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Often a writer can do in fiction what he cannot do with facts, just as a painter can catch essences and meanings and emotions that may elude the finest camera. This short story?the first to be published in SI ?might be called a "baseball story," but it is really about the community of people. Brooklyn is Brooklyn, and yet it might be any baseball town after the home team has blown a lead in the ninth.
It's one of those long, drawn-out games at Ebbets Field, and it's not over till nearly six o'clock. We come out hot and tired, and with a little headache?you know how it is after a game?and the kid says he wants a hot dog.
"I like the long ones, Pop," he says.
You know the kind they sell outside the park at those little hot-dog stands, long and skinny and rubbery.
"Never mind," I tell him.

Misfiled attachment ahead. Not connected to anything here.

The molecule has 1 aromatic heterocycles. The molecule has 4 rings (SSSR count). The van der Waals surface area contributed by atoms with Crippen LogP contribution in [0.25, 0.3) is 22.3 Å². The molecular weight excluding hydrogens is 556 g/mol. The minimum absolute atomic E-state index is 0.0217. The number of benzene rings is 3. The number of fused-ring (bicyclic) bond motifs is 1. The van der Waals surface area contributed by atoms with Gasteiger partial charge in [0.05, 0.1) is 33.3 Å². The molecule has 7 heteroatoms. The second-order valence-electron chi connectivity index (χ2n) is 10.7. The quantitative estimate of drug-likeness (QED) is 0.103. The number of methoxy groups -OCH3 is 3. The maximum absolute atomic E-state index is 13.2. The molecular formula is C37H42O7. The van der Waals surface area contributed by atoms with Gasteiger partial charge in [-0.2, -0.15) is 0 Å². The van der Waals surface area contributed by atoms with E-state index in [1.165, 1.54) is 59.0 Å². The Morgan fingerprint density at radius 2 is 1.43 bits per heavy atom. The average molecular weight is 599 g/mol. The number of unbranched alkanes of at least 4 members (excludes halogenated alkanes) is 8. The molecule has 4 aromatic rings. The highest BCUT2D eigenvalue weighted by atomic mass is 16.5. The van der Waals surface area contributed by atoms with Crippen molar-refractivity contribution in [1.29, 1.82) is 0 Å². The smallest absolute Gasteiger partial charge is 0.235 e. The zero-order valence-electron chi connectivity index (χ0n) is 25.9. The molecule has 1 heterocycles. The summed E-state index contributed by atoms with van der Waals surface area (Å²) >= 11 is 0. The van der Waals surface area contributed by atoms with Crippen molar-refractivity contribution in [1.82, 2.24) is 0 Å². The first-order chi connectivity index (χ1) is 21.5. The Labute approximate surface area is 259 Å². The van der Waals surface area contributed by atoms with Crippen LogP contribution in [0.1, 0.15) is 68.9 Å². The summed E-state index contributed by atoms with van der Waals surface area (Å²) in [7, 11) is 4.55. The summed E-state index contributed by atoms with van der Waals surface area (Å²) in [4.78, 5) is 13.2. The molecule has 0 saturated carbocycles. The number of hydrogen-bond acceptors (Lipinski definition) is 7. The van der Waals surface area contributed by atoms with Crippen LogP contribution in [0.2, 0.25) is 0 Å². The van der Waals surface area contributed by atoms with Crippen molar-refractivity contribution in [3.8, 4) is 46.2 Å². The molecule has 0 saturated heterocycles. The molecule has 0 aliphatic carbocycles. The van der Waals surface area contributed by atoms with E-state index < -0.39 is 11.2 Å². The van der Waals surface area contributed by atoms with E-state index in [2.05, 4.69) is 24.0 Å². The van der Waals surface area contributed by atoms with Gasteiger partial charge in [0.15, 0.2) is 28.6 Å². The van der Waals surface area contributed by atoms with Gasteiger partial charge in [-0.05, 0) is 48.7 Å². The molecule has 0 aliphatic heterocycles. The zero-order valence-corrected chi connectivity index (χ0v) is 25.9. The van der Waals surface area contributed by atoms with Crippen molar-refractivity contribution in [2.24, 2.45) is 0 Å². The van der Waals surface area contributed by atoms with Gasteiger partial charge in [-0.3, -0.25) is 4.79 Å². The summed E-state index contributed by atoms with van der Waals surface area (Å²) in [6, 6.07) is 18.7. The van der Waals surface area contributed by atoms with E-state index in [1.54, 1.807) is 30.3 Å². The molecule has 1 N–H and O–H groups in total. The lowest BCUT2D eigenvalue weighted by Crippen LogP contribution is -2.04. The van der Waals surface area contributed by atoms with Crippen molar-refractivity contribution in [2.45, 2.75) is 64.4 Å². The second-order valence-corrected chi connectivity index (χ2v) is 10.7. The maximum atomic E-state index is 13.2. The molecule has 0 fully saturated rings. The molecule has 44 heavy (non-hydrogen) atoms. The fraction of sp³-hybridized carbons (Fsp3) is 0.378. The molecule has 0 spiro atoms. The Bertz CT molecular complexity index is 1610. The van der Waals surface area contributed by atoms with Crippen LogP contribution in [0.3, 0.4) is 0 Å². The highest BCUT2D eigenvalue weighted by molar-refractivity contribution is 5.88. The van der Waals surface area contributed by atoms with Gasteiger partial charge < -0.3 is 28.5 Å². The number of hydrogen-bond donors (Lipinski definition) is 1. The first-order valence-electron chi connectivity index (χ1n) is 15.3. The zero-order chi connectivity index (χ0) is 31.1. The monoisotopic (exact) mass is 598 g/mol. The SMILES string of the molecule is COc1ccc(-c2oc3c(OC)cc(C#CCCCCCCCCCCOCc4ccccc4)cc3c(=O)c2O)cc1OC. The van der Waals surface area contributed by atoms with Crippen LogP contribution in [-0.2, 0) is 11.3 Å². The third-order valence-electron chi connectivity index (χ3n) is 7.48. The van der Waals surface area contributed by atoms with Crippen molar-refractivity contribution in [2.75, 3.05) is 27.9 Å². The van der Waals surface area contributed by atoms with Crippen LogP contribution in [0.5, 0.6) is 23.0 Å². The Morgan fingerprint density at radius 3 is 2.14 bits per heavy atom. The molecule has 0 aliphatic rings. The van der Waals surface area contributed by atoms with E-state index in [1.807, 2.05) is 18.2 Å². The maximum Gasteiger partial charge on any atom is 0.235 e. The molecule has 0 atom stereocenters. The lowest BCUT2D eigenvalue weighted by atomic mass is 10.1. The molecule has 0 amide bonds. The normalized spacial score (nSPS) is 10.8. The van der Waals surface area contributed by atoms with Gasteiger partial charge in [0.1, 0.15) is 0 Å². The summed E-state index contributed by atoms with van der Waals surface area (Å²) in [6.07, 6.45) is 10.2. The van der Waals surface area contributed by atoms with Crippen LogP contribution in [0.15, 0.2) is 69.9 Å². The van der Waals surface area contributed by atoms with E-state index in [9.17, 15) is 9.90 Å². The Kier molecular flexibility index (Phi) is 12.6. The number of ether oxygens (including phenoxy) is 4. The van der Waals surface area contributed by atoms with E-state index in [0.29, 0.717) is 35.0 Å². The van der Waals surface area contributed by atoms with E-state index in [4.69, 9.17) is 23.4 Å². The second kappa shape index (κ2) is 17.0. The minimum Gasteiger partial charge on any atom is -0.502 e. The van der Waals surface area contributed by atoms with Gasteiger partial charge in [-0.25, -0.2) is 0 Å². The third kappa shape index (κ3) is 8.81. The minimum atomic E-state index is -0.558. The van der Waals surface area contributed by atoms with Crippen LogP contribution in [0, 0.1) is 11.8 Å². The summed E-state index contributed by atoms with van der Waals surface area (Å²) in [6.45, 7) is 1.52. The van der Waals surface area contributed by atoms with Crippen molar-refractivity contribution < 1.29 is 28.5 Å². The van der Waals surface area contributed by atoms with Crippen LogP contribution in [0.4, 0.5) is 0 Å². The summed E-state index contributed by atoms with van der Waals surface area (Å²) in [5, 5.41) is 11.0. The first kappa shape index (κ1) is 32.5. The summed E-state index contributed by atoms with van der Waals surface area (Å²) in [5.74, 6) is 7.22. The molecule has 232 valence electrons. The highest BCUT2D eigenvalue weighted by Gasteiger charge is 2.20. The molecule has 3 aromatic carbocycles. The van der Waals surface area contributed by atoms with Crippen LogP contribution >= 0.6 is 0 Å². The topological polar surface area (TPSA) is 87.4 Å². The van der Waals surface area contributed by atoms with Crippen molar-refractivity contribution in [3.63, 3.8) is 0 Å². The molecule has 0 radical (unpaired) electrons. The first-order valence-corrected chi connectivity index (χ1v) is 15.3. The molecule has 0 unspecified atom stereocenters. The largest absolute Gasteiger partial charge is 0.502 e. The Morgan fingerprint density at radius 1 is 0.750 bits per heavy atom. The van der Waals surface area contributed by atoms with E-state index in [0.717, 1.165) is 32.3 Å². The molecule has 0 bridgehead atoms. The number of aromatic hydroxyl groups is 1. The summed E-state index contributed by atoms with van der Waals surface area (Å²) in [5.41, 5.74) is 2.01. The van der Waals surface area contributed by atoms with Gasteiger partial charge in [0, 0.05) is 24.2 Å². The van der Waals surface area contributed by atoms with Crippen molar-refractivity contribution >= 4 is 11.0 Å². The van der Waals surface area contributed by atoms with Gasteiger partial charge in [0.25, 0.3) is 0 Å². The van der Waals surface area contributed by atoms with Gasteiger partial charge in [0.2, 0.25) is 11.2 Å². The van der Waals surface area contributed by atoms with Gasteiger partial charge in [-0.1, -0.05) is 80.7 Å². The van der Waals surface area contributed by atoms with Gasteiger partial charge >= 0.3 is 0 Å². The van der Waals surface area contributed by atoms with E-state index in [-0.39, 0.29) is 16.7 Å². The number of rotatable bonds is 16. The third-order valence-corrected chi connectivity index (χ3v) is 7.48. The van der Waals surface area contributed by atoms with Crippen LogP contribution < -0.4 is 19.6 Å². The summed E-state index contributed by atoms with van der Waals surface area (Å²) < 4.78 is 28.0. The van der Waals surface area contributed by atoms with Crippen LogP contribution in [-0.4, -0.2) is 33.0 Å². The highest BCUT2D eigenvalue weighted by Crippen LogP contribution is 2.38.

We're hurrying for the trolley car, and the big crowd is pouring out of the exit gates. It's almost six o'clock and Madge has the supper on the table, and I can see her fuming, and the kid's talking about hot dogs.
"Forget it," I tell him.
Who thinks about food when the Dodgers lose? You sit there for nearly three and a half hours and you try to root them home. You're with them every minute, every play, and you have it in the bag, and then it's gone over the wall.
"That was some home run," the kid says.
"Shut up," I tell him. "Keep quiet."